Second, I’ve taken the proceeds from my boat sale and booked another cruise for the hubster and me.  We’ll be tooling around the Caribbean for two weeks over the university holiday for no reason other than to relax, read, and hang out.  Yes, I know we could do that at home, but for whatever reason I felt compelled to trade one boat (albeit one that only weighed 34 pounds) for another boating experience. The hubs asked many, many times “Uh, really?  Do you really, really want to do this?  Why? Why?”  But, in the end, he agreed, trusting me that getting away will be good for us.  (And, yes, I do remember that we “got away” for a whole month this past summer.)

I began this blog three years ago in preparation for my sabbatical.  I called it My Year Away.  I expected the year to be life-changing.  And it was.  I learned so much that I decided to continue writing the blog, renaming it My Year Away.  And Back.  I thought I would be done by now.  But, once I got Achalasia, I had a whole additional experience about being “away” from normal—and working my way back. Since then, I’ve decided that “Being Away” is a state of mind that I should relish as I try to navigate life in my 60s.  That involves doing things differently (like Thanksgiving Month, for example).  And, I think it also means spending part of all my remaining years “Away.”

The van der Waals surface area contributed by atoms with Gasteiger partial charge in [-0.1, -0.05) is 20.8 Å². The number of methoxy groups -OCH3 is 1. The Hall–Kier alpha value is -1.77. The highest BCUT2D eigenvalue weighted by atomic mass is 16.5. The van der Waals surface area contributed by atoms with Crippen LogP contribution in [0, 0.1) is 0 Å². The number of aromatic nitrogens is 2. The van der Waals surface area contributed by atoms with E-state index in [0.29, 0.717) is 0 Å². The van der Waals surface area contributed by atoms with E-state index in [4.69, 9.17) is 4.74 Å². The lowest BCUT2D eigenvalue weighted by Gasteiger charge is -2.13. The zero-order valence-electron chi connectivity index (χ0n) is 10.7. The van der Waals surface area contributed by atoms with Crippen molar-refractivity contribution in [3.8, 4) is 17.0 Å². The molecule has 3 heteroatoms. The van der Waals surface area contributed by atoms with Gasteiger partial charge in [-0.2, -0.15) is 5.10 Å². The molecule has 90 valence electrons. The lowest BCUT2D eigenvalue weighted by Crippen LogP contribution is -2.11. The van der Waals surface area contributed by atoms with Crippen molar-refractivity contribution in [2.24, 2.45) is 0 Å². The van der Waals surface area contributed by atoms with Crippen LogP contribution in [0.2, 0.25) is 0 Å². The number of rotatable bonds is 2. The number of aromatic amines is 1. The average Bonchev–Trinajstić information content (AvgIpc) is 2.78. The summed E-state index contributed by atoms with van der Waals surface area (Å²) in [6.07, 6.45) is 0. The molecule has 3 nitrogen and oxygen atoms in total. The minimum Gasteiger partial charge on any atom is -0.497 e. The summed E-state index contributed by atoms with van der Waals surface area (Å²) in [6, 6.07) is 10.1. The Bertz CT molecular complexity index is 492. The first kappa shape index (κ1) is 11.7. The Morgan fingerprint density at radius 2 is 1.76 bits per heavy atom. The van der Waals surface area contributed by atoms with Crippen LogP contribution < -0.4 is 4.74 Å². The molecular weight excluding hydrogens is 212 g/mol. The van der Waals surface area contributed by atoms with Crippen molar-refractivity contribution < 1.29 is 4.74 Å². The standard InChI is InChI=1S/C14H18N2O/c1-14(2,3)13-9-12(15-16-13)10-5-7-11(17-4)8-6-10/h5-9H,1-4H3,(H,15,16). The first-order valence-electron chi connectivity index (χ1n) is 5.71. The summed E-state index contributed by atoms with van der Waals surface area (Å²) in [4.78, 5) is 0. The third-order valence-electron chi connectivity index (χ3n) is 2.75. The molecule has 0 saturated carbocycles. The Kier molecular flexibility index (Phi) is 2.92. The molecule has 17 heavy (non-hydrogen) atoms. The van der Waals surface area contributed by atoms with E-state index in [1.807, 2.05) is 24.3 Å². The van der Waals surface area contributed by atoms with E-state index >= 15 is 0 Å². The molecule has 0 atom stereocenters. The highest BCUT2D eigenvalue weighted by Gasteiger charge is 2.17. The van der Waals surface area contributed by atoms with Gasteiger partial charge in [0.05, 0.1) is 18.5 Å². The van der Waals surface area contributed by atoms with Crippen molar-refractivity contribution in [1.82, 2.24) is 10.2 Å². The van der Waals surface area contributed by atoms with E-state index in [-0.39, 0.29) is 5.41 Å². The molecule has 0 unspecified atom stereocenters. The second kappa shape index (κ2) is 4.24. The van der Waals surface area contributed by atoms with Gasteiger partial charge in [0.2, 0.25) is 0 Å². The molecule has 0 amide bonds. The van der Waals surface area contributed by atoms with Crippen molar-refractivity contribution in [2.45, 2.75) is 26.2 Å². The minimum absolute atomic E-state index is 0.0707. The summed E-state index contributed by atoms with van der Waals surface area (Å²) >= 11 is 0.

St. Augustine wrote “The world is a book, and those who do not travel read only a page.” I might not make it through the whole book, but it won’t be for lack of trying.  Eating Thanksgiving over 30 days.  Meandering the Caribbean on a Cruise Ship. Rowing at Sunrise.   Now, if I can just finish the semester…


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Can you have a mid-life crisis when you’re 61?